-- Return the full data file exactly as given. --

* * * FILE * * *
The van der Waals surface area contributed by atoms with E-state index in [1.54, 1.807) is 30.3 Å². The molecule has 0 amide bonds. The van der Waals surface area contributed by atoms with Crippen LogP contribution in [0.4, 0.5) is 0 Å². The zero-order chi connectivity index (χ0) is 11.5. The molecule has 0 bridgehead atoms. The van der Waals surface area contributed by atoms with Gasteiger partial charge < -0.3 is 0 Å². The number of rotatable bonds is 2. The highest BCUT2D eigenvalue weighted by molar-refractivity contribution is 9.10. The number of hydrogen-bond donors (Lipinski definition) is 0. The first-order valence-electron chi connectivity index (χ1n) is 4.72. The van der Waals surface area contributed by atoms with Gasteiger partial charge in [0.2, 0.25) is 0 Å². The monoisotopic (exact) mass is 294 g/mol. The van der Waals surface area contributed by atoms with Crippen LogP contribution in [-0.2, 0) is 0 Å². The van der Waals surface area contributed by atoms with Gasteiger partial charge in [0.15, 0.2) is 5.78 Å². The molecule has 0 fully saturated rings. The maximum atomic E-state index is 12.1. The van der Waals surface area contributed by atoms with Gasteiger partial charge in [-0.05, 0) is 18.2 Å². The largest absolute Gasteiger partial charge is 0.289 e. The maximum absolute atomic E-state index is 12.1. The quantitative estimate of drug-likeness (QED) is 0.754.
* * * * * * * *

The van der Waals surface area contributed by atoms with E-state index in [1.54, 1.807) is 30.3 Å². The molecule has 0 amide bonds. The van der Waals surface area contributed by atoms with Crippen LogP contribution in [0.4, 0.5) is 0 Å². The zero-order chi connectivity index (χ0) is 11.5. The molecule has 0 bridgehead atoms. The van der Waals surface area contributed by atoms with Gasteiger partial charge < -0.3 is 0 Å². The number of rotatable bonds is 2. The highest BCUT2D eigenvalue weighted by molar-refractivity contribution is 9.10. The number of hydrogen-bond donors (Lipinski definition) is 0. The first-order valence-electron chi connectivity index (χ1n) is 4.72. The van der Waals surface area contributed by atoms with Gasteiger partial charge in [0.2, 0.25) is 0 Å². The monoisotopic (exact) mass is 294 g/mol. The van der Waals surface area contributed by atoms with Crippen LogP contribution in [-0.2, 0) is 0 Å². The van der Waals surface area contributed by atoms with Gasteiger partial charge in [0.15, 0.2) is 5.78 Å². The molecule has 0 fully saturated rings. The maximum atomic E-state index is 12.1. The van der Waals surface area contributed by atoms with Gasteiger partial charge in [-0.05, 0) is 18.2 Å². The largest absolute Gasteiger partial charge is 0.289 e. The maximum absolute atomic E-state index is 12.1. The quantitative estimate of drug-likeness (QED) is 0.754.